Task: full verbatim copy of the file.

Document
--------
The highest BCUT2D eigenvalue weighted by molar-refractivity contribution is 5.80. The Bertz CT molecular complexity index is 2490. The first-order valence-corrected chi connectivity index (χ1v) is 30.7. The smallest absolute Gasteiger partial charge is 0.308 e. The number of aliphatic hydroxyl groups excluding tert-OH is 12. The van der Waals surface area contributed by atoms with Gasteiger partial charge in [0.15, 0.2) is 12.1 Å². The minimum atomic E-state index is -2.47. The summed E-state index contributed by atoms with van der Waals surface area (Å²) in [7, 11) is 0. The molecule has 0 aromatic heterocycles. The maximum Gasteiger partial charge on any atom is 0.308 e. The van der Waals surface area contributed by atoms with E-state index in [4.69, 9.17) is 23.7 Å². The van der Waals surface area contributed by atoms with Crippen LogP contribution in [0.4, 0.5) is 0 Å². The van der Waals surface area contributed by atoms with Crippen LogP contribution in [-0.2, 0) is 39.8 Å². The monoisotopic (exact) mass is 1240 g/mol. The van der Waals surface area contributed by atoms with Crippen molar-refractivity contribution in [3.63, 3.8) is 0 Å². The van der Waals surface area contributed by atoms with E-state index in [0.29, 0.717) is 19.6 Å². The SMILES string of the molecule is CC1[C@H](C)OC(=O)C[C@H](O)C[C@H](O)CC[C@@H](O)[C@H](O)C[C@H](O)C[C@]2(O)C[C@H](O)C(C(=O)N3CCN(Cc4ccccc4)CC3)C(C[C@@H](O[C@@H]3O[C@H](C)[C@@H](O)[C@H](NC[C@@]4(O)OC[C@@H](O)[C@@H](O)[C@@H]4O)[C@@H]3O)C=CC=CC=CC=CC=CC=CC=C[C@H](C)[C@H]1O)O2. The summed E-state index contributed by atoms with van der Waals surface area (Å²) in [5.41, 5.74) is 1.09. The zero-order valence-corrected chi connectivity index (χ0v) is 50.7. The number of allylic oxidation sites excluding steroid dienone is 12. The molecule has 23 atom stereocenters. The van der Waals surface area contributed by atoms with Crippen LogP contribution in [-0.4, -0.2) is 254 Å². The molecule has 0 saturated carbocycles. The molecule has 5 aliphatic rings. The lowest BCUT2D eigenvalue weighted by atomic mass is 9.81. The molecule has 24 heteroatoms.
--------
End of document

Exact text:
The highest BCUT2D eigenvalue weighted by molar-refractivity contribution is 5.80. The Bertz CT molecular complexity index is 2490. The first-order valence-corrected chi connectivity index (χ1v) is 30.7. The smallest absolute Gasteiger partial charge is 0.308 e. The number of aliphatic hydroxyl groups excluding tert-OH is 12. The van der Waals surface area contributed by atoms with Gasteiger partial charge in [0.15, 0.2) is 12.1 Å². The minimum atomic E-state index is -2.47. The summed E-state index contributed by atoms with van der Waals surface area (Å²) in [7, 11) is 0. The molecule has 0 aromatic heterocycles. The maximum Gasteiger partial charge on any atom is 0.308 e. The van der Waals surface area contributed by atoms with E-state index in [4.69, 9.17) is 23.7 Å². The van der Waals surface area contributed by atoms with Crippen LogP contribution in [0.4, 0.5) is 0 Å². The van der Waals surface area contributed by atoms with Crippen LogP contribution in [-0.2, 0) is 39.8 Å². The monoisotopic (exact) mass is 1240 g/mol. The van der Waals surface area contributed by atoms with Crippen molar-refractivity contribution in [3.63, 3.8) is 0 Å². The van der Waals surface area contributed by atoms with E-state index in [0.29, 0.717) is 19.6 Å². The SMILES string of the molecule is CC1[C@H](C)OC(=O)C[C@H](O)C[C@H](O)CC[C@@H](O)[C@H](O)C[C@H](O)C[C@]2(O)C[C@H](O)C(C(=O)N3CCN(Cc4ccccc4)CC3)C(C[C@@H](O[C@@H]3O[C@H](C)[C@@H](O)[C@H](NC[C@@]4(O)OC[C@@H](O)[C@@H](O)[C@@H]4O)[C@@H]3O)C=CC=CC=CC=CC=CC=CC=C[C@H](C)[C@H]1O)O2. The summed E-state index contributed by atoms with van der Waals surface area (Å²) in [5.41, 5.74) is 1.09. The zero-order valence-corrected chi connectivity index (χ0v) is 50.7. The number of allylic oxidation sites excluding steroid dienone is 12. The molecule has 23 atom stereocenters. The van der Waals surface area contributed by atoms with Crippen LogP contribution in [-0.4, -0.2) is 254 Å². The molecule has 0 saturated carbocycles. The molecule has 5 aliphatic rings. The lowest BCUT2D eigenvalue weighted by atomic mass is 9.81. The molecule has 24 heteroatoms.